ST. PETERSBURG — Eight-year-old Jeloni Parks has already experienced some of the highs and lows of life that most adults never will. With his diminutive stature, he lights up any room he’s in.
Jeloni secured the lead in “The Family Blessing,” a theatrical explosion of dance, music and color playing at the Mahaffey Theater later this month. He triumphs as the main character, Michael, who travels to exotic locales in a quest for a happy home.
Unfortunately, Jeloni can empathize with the plight of his stage character and his quest for a happy home because he himself is homeless. He and his mother live in various motels or whatever accommodations she can make for that day.
Benita Flowers gave birth to Jeloni at the young age of 18. She has been met with many obstacles in the struggled to provide a permanent home for them. They have shuffled between bleak motel rooms and different relatives, but Jeloni keeps his head in the air and a song in his heart.
“He always has a smile on his face,” stated Flowers. “He told me he doesn’t know how to frown.”
Dr. Cheryl Copeland, an educator at Fairmount Park Elementary, discovered Jeloni’s talents one day. They came to light when she met him as a kindergartener in her music class, which introduces students to the basic theater technique and the different genres of music.
“So much poise, character and rhythm at five years old,” Copeland said. “Although he demonstrates those attributes to the other children, he’s very humble and not boastful.”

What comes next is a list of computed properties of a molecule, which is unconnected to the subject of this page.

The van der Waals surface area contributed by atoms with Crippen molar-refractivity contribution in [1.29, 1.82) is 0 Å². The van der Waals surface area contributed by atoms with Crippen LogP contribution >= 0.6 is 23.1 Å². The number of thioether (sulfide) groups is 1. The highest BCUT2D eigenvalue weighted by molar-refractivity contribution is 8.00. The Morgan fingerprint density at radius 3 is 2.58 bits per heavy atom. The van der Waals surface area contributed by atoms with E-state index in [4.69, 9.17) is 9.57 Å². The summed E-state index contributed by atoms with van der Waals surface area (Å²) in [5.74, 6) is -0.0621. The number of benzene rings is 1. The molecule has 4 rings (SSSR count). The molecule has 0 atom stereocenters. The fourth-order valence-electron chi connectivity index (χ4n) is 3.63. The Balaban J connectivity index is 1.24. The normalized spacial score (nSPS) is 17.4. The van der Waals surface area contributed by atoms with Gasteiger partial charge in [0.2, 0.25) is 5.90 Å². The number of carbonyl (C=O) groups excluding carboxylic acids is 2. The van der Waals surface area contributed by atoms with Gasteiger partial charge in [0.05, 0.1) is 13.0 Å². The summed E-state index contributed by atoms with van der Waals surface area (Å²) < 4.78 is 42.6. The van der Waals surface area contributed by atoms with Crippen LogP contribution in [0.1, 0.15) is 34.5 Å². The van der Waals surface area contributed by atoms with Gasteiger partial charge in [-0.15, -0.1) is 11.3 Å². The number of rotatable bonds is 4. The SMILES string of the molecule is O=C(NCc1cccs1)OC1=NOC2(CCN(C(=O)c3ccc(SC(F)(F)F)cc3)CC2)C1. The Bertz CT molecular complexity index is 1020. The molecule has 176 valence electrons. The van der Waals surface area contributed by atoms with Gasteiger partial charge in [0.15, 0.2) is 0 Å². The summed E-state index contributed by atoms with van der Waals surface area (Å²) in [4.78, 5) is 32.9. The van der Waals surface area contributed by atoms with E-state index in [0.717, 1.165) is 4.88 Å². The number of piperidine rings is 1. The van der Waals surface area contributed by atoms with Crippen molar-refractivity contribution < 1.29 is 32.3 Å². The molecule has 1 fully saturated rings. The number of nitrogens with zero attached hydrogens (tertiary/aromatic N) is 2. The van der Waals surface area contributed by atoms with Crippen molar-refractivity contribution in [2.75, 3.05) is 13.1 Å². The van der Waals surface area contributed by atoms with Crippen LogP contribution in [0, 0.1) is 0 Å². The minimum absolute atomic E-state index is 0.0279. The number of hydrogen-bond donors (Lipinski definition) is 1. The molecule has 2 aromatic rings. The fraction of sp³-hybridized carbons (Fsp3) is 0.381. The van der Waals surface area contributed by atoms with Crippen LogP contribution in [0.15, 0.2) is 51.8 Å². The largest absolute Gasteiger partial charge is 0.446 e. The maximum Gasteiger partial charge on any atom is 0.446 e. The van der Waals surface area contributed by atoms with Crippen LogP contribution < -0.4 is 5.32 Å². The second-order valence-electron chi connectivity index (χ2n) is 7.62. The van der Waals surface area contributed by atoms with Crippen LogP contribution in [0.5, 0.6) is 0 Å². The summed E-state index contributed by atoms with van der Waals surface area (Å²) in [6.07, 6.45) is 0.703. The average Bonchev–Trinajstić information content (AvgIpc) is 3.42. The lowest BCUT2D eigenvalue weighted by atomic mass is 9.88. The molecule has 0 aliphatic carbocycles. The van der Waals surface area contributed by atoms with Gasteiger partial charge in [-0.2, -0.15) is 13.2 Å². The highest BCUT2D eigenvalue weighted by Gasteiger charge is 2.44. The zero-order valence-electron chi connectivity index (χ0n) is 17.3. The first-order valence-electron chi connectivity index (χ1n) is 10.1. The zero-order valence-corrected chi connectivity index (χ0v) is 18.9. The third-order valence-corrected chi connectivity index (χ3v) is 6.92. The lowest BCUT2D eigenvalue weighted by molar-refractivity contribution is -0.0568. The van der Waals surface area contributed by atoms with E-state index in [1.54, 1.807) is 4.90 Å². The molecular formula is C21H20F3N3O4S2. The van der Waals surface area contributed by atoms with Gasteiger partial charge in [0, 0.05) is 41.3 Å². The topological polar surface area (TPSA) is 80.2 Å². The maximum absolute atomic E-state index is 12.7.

At their first meeting, Jeloni challenged Copeland to a dance-off and proceeded to steal her heart. She personally took him to his first audition for “The Family Blessing” and he stole creator and producer Jai Hinson’s heart as well.
The admiration is mutual in this student/teacher relationship. “She has made me happy because she put me in dancing and I got to do a lot of things I wouldn’t have gotten to do,” Jeloni said.
His mother feels that the music class has helped Jeloni to “blossom” into a well-rounded, happy child and has helped him not be nervous and scared.
“He used to not talk much but this program has made him [feel] more free. His attitude has changed and he is more responsible about his homework,” said Flowers.
Though mature in many ways, this eight-year-old virtuoso is still a child. When asked to describe how he felt about his homeless situation, a lone tear rolled silently down his cheek. That tear spoke volumes of the impact homelessness has on families, more than any words could have expressed.
The smile quickly returned with the hope of a bright future. “I like to get acting parts,” he exclaimed. “The singing makes me feel good.”
He spoke fondly of practicing for the musical production coming to the Mahaffey Theater Dec. 19 and 20. “I get to do all kinds of moves and steps,” Jeloni stated. “It makes me feel happy and stops my day from being bad.”
Jeloni is a member of Dundu Dole African Urban Ballet and a student at Competitive Edge Dance Academy.
For tickets to see Jeloni perform in “The Family Blessing,” contact the Mahaffey Theater at (727) 893-7832 or call (813) 451-4410.